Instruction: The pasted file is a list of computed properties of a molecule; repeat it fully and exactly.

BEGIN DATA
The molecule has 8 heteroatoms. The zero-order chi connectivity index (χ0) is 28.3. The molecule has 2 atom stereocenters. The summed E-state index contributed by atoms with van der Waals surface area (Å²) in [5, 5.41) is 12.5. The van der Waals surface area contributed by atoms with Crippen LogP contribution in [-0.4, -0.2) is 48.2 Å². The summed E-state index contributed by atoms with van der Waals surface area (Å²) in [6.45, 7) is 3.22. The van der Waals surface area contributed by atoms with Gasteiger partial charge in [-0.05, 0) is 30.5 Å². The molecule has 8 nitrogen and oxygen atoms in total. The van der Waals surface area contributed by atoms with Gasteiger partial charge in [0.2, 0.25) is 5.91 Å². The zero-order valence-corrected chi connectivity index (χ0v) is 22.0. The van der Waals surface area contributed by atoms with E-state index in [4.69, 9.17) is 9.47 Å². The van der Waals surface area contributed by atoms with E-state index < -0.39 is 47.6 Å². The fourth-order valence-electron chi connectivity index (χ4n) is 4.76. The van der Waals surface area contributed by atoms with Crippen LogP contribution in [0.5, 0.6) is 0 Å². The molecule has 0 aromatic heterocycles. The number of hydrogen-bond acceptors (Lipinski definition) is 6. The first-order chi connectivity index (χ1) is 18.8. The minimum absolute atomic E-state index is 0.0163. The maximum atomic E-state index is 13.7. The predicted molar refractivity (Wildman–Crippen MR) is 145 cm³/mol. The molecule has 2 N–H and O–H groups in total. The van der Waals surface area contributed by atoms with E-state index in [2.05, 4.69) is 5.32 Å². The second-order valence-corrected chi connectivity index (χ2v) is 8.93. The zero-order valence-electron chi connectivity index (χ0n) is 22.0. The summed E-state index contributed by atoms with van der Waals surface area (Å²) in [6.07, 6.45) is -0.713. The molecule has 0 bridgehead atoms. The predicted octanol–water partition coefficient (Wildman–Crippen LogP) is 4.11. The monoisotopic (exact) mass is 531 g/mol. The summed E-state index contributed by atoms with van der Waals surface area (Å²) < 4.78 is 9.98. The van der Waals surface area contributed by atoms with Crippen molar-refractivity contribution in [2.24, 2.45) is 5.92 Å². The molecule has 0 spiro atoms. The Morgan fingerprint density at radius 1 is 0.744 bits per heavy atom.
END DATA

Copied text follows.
The molecule has 8 heteroatoms. The zero-order chi connectivity index (χ0) is 28.3. The molecule has 2 atom stereocenters. The summed E-state index contributed by atoms with van der Waals surface area (Å²) in [5, 5.41) is 12.5. The van der Waals surface area contributed by atoms with Crippen LogP contribution in [-0.4, -0.2) is 48.2 Å². The summed E-state index contributed by atoms with van der Waals surface area (Å²) in [6.45, 7) is 3.22. The van der Waals surface area contributed by atoms with Gasteiger partial charge in [-0.05, 0) is 30.5 Å². The molecule has 8 nitrogen and oxygen atoms in total. The van der Waals surface area contributed by atoms with Gasteiger partial charge in [0.2, 0.25) is 5.91 Å². The zero-order valence-corrected chi connectivity index (χ0v) is 22.0. The van der Waals surface area contributed by atoms with E-state index in [4.69, 9.17) is 9.47 Å². The van der Waals surface area contributed by atoms with E-state index < -0.39 is 47.6 Å². The fourth-order valence-electron chi connectivity index (χ4n) is 4.76. The van der Waals surface area contributed by atoms with Crippen LogP contribution in [0.5, 0.6) is 0 Å². The molecule has 0 aromatic heterocycles. The number of hydrogen-bond acceptors (Lipinski definition) is 6. The first-order chi connectivity index (χ1) is 18.8. The minimum absolute atomic E-state index is 0.0163. The maximum atomic E-state index is 13.7. The predicted molar refractivity (Wildman–Crippen MR) is 145 cm³/mol. The molecule has 2 N–H and O–H groups in total. The van der Waals surface area contributed by atoms with E-state index in [2.05, 4.69) is 5.32 Å². The second-order valence-corrected chi connectivity index (χ2v) is 8.93. The zero-order valence-electron chi connectivity index (χ0n) is 22.0. The summed E-state index contributed by atoms with van der Waals surface area (Å²) in [6.07, 6.45) is -0.713. The molecule has 0 bridgehead atoms. The predicted octanol–water partition coefficient (Wildman–Crippen LogP) is 4.11. The monoisotopic (exact) mass is 531 g/mol. The summed E-state index contributed by atoms with van der Waals surface area (Å²) < 4.78 is 9.98. The van der Waals surface area contributed by atoms with Crippen molar-refractivity contribution in [2.24, 2.45) is 5.92 Å². The molecule has 0 spiro atoms. The Morgan fingerprint density at radius 1 is 0.744 bits per heavy atom.